Archive for category Civil Projects
I began writing on this blog way back in 2008. It was a slow journey. I had to learn everything on my own. There are a lot of resources on the internet if you wish to learn. I had very little experience with the entire process of launching a website.
In 2007, I joined university to study Architecture. At the same time, I decided to start a website. I liked to write, and blogging was an excellent platform for it. I had created static sites during the days of GeoCities. But things had changed in 2007. Static sites were passe. Internet had moved to Web 2.0 technologies which used PHP and AJAX instead of plain old HTML. There were a few publishing platforms available in those days. WordPress, Blogger, Joomla, Drupal, TypePad and a few others.
The most popular were WordPress by Automattic, and Blogger by Google. I created free blogs on both these platforms to check out their capabilities. WordPress was superior in some ways, Blogger in others. But overall, WordPress had the edge because of its enormous ecosystem of plugins and themes.
The best way to leverage this powerful platform was to create a self-hosted blog, where you were free to use the WordPress platform on your own server. This way, you could have total control over customization of your blog. Installing a WordPress site is a simple process, using automated scripts provided by almost all hosting companies. Installing it manually is also simple, but you have to manually create a database and link it to your site during installation. But things are a lot easier these days.
Urban redesign proposals
Around 60% of the traffic uses the main road of the shopping street as a bypass route. The road connects places such as LB nagar, Saroor nagar, Vanasthalipuram, Charminar, Dilsukhnagar etc. There is lot of traffic of the buses which is creating lot of chaos and congestion on the main street.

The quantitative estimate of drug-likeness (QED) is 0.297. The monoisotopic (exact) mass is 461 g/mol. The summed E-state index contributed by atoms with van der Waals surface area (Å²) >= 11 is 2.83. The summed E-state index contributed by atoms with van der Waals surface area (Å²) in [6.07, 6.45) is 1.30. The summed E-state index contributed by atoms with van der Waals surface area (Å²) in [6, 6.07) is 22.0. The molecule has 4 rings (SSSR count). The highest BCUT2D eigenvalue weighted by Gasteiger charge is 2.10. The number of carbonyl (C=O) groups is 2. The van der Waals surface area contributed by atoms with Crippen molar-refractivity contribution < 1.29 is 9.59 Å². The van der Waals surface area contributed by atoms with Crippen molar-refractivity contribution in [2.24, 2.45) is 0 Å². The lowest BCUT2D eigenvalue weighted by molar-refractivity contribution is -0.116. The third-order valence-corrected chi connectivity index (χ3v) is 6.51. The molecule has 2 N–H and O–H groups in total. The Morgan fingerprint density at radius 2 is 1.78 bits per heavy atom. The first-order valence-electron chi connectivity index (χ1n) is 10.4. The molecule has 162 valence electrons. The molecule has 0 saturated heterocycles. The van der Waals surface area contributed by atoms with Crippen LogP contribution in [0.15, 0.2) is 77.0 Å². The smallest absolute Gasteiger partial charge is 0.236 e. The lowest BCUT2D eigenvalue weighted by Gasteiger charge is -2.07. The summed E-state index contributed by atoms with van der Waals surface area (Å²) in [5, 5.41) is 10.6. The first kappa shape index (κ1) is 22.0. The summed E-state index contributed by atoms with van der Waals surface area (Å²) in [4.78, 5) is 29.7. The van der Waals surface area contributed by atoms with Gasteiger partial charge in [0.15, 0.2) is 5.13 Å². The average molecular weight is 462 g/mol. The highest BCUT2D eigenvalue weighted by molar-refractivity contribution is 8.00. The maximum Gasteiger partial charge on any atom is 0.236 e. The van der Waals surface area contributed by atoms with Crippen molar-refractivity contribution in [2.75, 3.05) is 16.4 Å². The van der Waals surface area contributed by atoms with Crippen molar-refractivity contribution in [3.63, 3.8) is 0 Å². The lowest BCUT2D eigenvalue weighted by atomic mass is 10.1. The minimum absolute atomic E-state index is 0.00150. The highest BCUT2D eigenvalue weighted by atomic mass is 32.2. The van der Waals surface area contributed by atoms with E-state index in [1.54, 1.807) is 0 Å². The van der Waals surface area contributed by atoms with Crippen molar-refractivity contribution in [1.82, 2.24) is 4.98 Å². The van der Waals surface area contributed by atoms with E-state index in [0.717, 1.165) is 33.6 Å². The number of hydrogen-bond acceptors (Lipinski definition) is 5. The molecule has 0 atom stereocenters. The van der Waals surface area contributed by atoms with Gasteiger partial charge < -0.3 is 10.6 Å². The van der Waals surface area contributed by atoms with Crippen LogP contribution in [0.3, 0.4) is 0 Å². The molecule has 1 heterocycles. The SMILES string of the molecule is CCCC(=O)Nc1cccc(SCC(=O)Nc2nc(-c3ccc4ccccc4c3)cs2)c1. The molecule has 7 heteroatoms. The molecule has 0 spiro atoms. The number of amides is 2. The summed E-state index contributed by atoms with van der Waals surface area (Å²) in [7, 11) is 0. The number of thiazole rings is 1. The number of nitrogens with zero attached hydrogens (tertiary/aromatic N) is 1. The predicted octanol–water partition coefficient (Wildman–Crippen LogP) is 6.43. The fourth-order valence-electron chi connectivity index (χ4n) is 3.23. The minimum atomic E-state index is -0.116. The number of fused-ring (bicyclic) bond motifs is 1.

Suggested Proposal to solve Traffic Problem:
Proposal for a one-way flyover (40’ wide)
As an attempt to solve the problem of the traffic movement, we are suggesting the proposal of a Flyover for one-way traffic which will take around 80% of the bus traffic.
Services in a Laundry – Fabrik Care Laundry, Rasoolpura, Begumpet
The Laundry caters to various hotels, hospitals etc. It is located at Rasoolpura, Begumpet, Hyderabad. The article discusses different services in a laundry namely water supply, drainage, electricity, fire safety and return air ducts.
The total area of the Laundry is 10,000sqft.
Total number of machines in the Laundry = 20
Total number of workers working in the Laundry = 80
Types of Machines in the Laundry
Dry Cleaning Machines = 2 (Clothes upto 40kg can be washed in one go. The cycle of the machine is of around 30 to 40 minutes).
Wet Washing Machines = 2 (60 pieces can be washed at a time. The maximum capacity machine available in the laundry can take upto 80 pieces at a time).
Steam pressing Machines = 3 (Steam pressing is used for delicate cloth like siffon, silk etc)
Hothead pressing Machines = 5 (used for materials such as Cotton, starched clothes etc)
Dryers = 4
Collar Cuff Pressing Machine = 1
Trouser topper = 1
Puff Machine = 1 (wool, silk etc)
Saree Pressing machine = 1
Row houses of the past and of the future
Row houses emerged in Europe in the 16th century. They are used when medium density housing is to be provided. They are also known as terraced houses or linked houses. They are generally identical or rather it would be preferable to say that they are mirror images with shared side walls.
Countries where row houses are popular